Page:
|252| Frequently enough, one gives offense precisely by not taking offense at something allegedly disreputable, since such is then interpreted as indifference in the face of a challenge to what is venerable and sacred, or even as agreement with those issuing such a challenge. Those who are not so easily led astray will, by contrast, invariably find in that opposing opinion a poorly concealed predisposition to be taken in, as well as an element of timidity and a lack of confidence in the inherent goodness of the matter and in the steadfastness of one’s own will.
Hence they — that is, those who originally gave offense — are indeed justified in |253| taking offense in their own turn, yet in so doing will be giving offense yet anew, the result being that the offense is given to and fro such that, in the end, nothing is left but renewed offenses against healthy reason and the frank exchange of opinions. The simplest and least offensive course of action in such cases is thus probably to proceed without any consideration at all for the weak.
In the present case, where the object of discussion is a poem, Parny’s Guerre des Dieux, notorious for being immoral and irreligious, the best course of action is to assess it solely from the perspective of poetics. To the extent it is a genuine work of art, the aforementioned reproaches will not affect it, since the necessary spheres and elements of human culture, namely, morality, religion, philosophy, and poesy, can never permeate one another in any destructive fashion; they can only seem to contradict one another.
This firm belief, one in which, by the way, genuine tolerance probably consists, would prove itself in such an example if one were to find that, as a matter of fact, it is precisely from the poetically inadequate elements that reproachable elements arise with respect to religion and morality. But how is such to be ascertained in the first place if the attendant excitement and furor make it impossible to open oneself to the overall impression of the poem without prejudice?
Parny’s work drew considerable attention in France. The National Institute did, as it were, accord him the prize for poesy while yet excluding him from that same prize, just as earlier Piron could not gain admittance into the Academy because of his dissolute verses. |254| To my knowledge no one has yet spoken publicly about this work in German journals, and has instead merely decried its notoriety, moreover, banning the book not only where such books are normally banned, but also even at the more general emporium of booksellers. Has such a mighty, high-flying titan really emerged here, or is it merely the pettiness of its surroundings that make it appear so gargantuan?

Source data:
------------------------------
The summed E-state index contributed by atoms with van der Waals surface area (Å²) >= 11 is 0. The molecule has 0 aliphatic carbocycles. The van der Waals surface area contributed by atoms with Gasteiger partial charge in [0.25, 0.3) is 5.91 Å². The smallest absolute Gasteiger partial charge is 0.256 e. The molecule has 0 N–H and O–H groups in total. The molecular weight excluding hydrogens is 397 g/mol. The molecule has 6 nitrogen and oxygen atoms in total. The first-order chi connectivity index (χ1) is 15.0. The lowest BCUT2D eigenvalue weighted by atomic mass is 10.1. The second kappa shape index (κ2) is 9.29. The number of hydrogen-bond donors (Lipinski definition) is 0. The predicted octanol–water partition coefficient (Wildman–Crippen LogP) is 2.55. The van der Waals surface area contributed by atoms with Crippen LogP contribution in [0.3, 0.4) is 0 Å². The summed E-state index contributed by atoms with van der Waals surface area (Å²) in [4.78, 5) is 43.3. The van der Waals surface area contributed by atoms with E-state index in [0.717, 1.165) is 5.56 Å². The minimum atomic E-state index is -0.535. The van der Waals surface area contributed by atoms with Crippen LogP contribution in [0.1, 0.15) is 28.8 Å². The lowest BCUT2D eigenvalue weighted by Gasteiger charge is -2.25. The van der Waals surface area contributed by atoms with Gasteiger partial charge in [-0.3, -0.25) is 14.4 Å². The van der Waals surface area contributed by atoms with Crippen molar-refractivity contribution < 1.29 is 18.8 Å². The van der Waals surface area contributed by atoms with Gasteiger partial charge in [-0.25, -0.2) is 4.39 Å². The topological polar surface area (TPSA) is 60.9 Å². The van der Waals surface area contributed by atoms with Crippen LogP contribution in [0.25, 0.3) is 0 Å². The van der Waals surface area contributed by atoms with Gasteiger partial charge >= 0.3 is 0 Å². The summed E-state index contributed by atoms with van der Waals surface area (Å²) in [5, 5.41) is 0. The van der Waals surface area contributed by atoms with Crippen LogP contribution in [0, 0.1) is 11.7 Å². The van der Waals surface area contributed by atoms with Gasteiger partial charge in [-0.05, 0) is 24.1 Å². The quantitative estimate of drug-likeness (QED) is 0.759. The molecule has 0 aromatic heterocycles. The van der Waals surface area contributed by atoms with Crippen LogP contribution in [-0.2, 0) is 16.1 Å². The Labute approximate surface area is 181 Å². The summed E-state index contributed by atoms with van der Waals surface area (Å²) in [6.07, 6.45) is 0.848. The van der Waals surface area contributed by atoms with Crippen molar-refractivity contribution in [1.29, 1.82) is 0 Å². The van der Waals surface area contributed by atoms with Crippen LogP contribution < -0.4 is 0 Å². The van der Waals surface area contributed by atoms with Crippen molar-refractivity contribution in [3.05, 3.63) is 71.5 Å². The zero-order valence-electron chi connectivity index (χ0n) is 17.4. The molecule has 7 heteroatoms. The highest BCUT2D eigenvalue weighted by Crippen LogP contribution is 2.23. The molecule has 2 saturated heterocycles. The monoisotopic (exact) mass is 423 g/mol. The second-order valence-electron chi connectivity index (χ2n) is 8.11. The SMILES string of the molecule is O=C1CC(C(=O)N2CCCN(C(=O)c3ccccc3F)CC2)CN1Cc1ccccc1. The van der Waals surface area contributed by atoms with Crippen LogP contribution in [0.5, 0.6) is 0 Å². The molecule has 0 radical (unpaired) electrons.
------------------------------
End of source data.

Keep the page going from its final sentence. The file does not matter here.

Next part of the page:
Taken in a more serious sense, the struggle between the old and new deities is a truly poetic object. One would be hard pressed to find a grander, more tragic spectacle in history than the destruction of a particular form of worship that portrayed the most cultivated, highly developed mythology, and, precisely because it portrayed this mythology as the blossom of beautiful sensuousness, had to portray it in a transient fashion, and the destruction of all the attendant magnificence of classical antiquity — by a sublime spiritual revelation that in its own turn insisted on the merely secondary nature of all that is earthly, and that even demanded the sacrifice of the inner person.
And yet this event, too, was passed on to posterity accompanied by the accoutrements of poetry and by miracles of all sorts, though these accoutrements did glorify solely the victory of the Christian religion, whereas its exhausted opponent could generate no more. Yet a man such as Julian, someone capable of conjuring all the noble shadows of antiquity for a battle against Christianity, almost manages to appear himself in the radiance of the earlier heroes.
In any event, this struggle determined nothing less than the separation of and utter opposition between the old and new |255| worlds. Indeed, such a struggle is to a certain extent eternal and necessary, since the two principles: the deification of nature and life, on the one hand, and the destructive striving of freedom over both, constitute equally primal elements within human nature.
We ourselves constantly renew this struggle in ourselves by trying to unite the highest elements from the older and newer cultures. Such might also explain why poesy has hitherto so rarely tried its hand at this material.
Every mythology (and even a spiritual religion, if no violent hindrance arises, will accrue its own mythology as the symbolism of its inner perceptions) is a complete poetic view of things, and if it is to be portrayed as simultaneously real alongside another one that in fact excludes it, then it is either in the reflection of the poet or in the world of phenomena that a common ground must be found that presupposes an elevation above both.
When such a point is indeed found, however, great and beautiful things do indeed stream forth in abundance. One need only recall Schiller’s “Götter Griechenlands.” It is similarly through such a setting that Goethe’s [ballad] “Braut von Korinth” [“Die Braut von Corinth. Romanze,” in Schiller’s Musen-Almanach für das Jahr 1798, 88–98, a macabre and erotic story in stanzas] also primarily acquires its sublimity. One might conceive tragedies and poetic pieces of all sorts centered on this hinge.